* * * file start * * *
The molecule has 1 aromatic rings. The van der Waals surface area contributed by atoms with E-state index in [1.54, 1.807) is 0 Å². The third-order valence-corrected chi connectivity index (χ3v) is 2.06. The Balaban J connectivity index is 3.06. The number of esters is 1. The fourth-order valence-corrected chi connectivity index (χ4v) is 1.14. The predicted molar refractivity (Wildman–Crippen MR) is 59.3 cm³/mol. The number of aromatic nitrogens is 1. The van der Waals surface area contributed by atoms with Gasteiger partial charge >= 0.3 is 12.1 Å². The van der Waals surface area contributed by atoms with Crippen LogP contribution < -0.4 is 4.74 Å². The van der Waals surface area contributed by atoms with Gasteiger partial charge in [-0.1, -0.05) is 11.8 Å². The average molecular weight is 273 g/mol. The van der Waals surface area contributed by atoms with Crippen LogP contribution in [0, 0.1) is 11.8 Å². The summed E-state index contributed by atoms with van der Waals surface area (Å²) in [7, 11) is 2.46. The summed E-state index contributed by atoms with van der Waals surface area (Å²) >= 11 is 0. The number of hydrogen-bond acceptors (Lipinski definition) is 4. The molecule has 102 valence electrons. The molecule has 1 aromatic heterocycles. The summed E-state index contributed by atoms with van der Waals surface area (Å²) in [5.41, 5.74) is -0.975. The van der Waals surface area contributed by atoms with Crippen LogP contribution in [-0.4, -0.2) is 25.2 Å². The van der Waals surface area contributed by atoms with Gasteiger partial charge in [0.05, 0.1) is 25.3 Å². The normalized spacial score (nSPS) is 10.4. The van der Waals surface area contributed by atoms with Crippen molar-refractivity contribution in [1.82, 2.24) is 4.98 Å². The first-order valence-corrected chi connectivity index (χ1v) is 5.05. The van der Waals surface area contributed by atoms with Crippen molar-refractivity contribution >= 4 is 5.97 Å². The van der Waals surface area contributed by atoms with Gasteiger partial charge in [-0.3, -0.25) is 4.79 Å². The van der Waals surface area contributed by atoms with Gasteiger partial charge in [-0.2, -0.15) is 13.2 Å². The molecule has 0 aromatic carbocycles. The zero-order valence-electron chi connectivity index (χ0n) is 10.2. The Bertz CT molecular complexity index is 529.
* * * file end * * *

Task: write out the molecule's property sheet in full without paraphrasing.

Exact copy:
The molecule has 1 aromatic rings. The van der Waals surface area contributed by atoms with E-state index in [1.54, 1.807) is 0 Å². The third-order valence-corrected chi connectivity index (χ3v) is 2.06. The Balaban J connectivity index is 3.06. The number of esters is 1. The fourth-order valence-corrected chi connectivity index (χ4v) is 1.14. The predicted molar refractivity (Wildman–Crippen MR) is 59.3 cm³/mol. The number of aromatic nitrogens is 1. The van der Waals surface area contributed by atoms with Gasteiger partial charge >= 0.3 is 12.1 Å². The van der Waals surface area contributed by atoms with Crippen LogP contribution < -0.4 is 4.74 Å². The van der Waals surface area contributed by atoms with Gasteiger partial charge in [-0.1, -0.05) is 11.8 Å². The average molecular weight is 273 g/mol. The van der Waals surface area contributed by atoms with Crippen LogP contribution in [0, 0.1) is 11.8 Å². The summed E-state index contributed by atoms with van der Waals surface area (Å²) in [7, 11) is 2.46. The summed E-state index contributed by atoms with van der Waals surface area (Å²) >= 11 is 0. The number of hydrogen-bond acceptors (Lipinski definition) is 4. The molecule has 102 valence electrons. The molecule has 1 aromatic heterocycles. The summed E-state index contributed by atoms with van der Waals surface area (Å²) in [5.41, 5.74) is -0.975. The van der Waals surface area contributed by atoms with Crippen LogP contribution in [-0.4, -0.2) is 25.2 Å². The van der Waals surface area contributed by atoms with Gasteiger partial charge in [0.05, 0.1) is 25.3 Å². The normalized spacial score (nSPS) is 10.4. The van der Waals surface area contributed by atoms with Crippen molar-refractivity contribution in [1.82, 2.24) is 4.98 Å². The first-order valence-corrected chi connectivity index (χ1v) is 5.05. The van der Waals surface area contributed by atoms with Crippen molar-refractivity contribution >= 4 is 5.97 Å². The van der Waals surface area contributed by atoms with Gasteiger partial charge in [-0.3, -0.25) is 4.79 Å². The van der Waals surface area contributed by atoms with Gasteiger partial charge in [-0.2, -0.15) is 13.2 Å². The molecule has 0 aromatic carbocycles. The zero-order valence-electron chi connectivity index (χ0n) is 10.2. The Bertz CT molecular complexity index is 529.